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A South Carolina public charter school has removed a ban on Christmas music after receiving a letter from Alliance Defending Freedom (ADF) sent on behalf of concerned parents. School officials had prohibited students from performing the music to “Joy to the World” and “O Come All Ye Faithful” after students had already begun rehearsing the pieces for a concert.
A school official had initially claimed that some type of communication from either the American Civil Liberties Union or another group prompted the ban. The school looked into the matter, discovered that the official had actually acted on his own and reversed the ban after gaining a better understanding of what the First Amendment permits and protects.
“Schools shouldn’t have to think twice about whether they can allow Christmas carols, including ones with Christian themes that are naturally a part of the holiday,” says ADF litigation staff counsel Rory Gray. “We commend the school for quickly reversing the prohibition on such songs. It’s a shame that the pervasive climate of fear about Christmas that secularist groups have spread over the last several decades led some at the school to think that they had to ‘preemptively’ censor Christmas expression.”
York Preparatory Academy’s band director gave older students a choice of musical selections to perform at the school’s Dec. 19 winter concert. The students chose two songs that included the melodies from “Joy to the World” and “O Come All Ye Faithful.” After students had already begun practicing the music, the principal of the school excluded the songs and suggested that in order for students to play traditional Christmas carols, they would need to play songs from other religions as well.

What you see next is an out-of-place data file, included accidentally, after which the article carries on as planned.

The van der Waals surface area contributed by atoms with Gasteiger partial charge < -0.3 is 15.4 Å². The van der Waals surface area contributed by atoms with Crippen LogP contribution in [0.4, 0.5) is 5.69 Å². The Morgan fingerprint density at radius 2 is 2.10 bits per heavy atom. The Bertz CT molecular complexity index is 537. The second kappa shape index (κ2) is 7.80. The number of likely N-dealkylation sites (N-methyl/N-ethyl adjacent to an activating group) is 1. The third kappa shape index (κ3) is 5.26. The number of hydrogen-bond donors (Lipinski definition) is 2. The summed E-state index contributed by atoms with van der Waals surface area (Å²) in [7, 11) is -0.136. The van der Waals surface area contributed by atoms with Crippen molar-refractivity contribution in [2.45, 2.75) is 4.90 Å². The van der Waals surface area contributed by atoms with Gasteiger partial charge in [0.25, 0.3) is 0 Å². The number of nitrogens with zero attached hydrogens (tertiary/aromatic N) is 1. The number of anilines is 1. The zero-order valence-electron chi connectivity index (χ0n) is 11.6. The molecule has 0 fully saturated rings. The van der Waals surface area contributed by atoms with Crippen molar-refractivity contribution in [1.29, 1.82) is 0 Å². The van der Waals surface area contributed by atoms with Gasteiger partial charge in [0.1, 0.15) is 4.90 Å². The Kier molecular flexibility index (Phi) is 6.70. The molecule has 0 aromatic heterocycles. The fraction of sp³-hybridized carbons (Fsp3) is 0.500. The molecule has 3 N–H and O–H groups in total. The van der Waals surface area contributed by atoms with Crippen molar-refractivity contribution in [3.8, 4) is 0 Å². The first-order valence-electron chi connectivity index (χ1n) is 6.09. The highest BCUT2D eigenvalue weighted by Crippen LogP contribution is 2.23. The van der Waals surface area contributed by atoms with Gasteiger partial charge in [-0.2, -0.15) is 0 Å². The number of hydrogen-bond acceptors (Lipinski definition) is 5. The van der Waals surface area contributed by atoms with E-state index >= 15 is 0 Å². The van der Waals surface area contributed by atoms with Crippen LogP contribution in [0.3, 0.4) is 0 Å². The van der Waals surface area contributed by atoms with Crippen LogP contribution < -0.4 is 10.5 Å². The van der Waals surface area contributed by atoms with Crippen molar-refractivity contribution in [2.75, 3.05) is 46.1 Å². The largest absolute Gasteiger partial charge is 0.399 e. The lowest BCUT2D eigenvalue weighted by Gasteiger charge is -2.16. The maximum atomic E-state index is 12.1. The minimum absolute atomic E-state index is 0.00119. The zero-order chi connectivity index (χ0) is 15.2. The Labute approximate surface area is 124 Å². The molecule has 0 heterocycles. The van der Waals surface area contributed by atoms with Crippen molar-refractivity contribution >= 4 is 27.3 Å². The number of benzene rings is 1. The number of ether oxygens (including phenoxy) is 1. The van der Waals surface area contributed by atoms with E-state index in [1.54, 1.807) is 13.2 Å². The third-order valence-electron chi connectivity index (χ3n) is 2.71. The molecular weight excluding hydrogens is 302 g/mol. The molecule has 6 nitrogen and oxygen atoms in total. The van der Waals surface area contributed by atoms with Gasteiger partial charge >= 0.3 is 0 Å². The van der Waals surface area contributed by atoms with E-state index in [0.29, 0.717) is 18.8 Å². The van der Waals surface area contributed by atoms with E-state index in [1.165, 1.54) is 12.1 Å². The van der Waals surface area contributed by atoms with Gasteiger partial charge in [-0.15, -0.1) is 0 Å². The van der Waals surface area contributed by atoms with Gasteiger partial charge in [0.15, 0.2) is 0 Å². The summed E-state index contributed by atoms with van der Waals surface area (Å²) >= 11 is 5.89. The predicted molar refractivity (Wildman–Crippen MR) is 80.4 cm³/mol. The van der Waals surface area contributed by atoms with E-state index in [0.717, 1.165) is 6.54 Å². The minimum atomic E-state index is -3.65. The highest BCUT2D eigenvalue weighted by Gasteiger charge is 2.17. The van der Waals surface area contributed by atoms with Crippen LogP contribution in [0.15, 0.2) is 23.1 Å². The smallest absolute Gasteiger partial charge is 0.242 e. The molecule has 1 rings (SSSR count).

The Alliance Defending Freedom letter explained to the school that “every federal court to examine the issue has determined that including religious Christmas carols in school music programs fully complies with the First Amendment.”
“The Constitution clearly allows the inclusion of religious Christmas carols in school productions,” adds senior legal counsel Jeremy Tedesco. “Now that the school has removed its unnecessary ban, the students at York Preparatory Academy will be allowed to proceed with the full range of music they’ve been working on so hard.”
Alliance Defending Freedom sent a letter last week to more than 13,000 school districts nationwide that explains the constitutionality of religious Christmas carols in school productions, provides legal resources on other issues that may arise regarding Christmas and public schools, and offers free assistance to schools that need help.
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